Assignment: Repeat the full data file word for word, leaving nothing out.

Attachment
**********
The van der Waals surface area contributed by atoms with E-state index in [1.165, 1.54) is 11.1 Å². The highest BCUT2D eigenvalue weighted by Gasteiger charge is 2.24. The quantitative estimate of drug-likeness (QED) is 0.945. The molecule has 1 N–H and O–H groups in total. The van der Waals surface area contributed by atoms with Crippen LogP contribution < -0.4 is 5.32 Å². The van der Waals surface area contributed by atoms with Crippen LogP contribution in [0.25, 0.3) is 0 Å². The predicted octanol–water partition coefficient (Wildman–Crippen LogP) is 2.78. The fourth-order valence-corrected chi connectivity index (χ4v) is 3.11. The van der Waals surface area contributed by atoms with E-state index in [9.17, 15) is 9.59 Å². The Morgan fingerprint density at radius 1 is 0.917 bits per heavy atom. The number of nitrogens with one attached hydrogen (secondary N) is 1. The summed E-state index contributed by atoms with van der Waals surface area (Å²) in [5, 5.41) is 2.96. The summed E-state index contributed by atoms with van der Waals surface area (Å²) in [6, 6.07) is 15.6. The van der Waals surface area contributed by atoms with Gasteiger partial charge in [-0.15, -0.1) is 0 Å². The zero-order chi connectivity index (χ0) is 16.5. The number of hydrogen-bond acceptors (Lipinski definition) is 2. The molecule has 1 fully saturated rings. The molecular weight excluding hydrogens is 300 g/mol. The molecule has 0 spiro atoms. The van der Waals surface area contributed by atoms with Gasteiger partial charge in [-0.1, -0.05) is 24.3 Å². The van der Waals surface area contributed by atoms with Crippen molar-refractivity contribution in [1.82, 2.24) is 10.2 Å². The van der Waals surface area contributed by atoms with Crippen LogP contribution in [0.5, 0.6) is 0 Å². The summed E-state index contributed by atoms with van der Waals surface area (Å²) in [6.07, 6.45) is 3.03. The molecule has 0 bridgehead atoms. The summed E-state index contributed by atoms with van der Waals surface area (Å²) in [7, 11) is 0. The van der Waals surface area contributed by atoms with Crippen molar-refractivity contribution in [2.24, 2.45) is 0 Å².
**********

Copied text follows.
The van der Waals surface area contributed by atoms with E-state index in [1.165, 1.54) is 11.1 Å². The highest BCUT2D eigenvalue weighted by Gasteiger charge is 2.24. The quantitative estimate of drug-likeness (QED) is 0.945. The molecule has 1 N–H and O–H groups in total. The van der Waals surface area contributed by atoms with Crippen LogP contribution < -0.4 is 5.32 Å². The van der Waals surface area contributed by atoms with Crippen LogP contribution in [0.25, 0.3) is 0 Å². The predicted octanol–water partition coefficient (Wildman–Crippen LogP) is 2.78. The fourth-order valence-corrected chi connectivity index (χ4v) is 3.11. The van der Waals surface area contributed by atoms with E-state index in [9.17, 15) is 9.59 Å². The Morgan fingerprint density at radius 1 is 0.917 bits per heavy atom. The number of nitrogens with one attached hydrogen (secondary N) is 1. The summed E-state index contributed by atoms with van der Waals surface area (Å²) in [5, 5.41) is 2.96. The summed E-state index contributed by atoms with van der Waals surface area (Å²) in [6, 6.07) is 15.6. The van der Waals surface area contributed by atoms with Gasteiger partial charge in [-0.15, -0.1) is 0 Å². The zero-order chi connectivity index (χ0) is 16.5. The number of hydrogen-bond acceptors (Lipinski definition) is 2. The molecule has 1 fully saturated rings. The molecular weight excluding hydrogens is 300 g/mol. The molecule has 0 spiro atoms. The van der Waals surface area contributed by atoms with Gasteiger partial charge in [-0.1, -0.05) is 24.3 Å². The van der Waals surface area contributed by atoms with Crippen molar-refractivity contribution in [1.82, 2.24) is 10.2 Å². The van der Waals surface area contributed by atoms with Crippen LogP contribution in [0.5, 0.6) is 0 Å². The summed E-state index contributed by atoms with van der Waals surface area (Å²) in [6.07, 6.45) is 3.03. The molecule has 0 bridgehead atoms. The summed E-state index contributed by atoms with van der Waals surface area (Å²) in [7, 11) is 0. The van der Waals surface area contributed by atoms with Crippen molar-refractivity contribution in [2.24, 2.45) is 0 Å².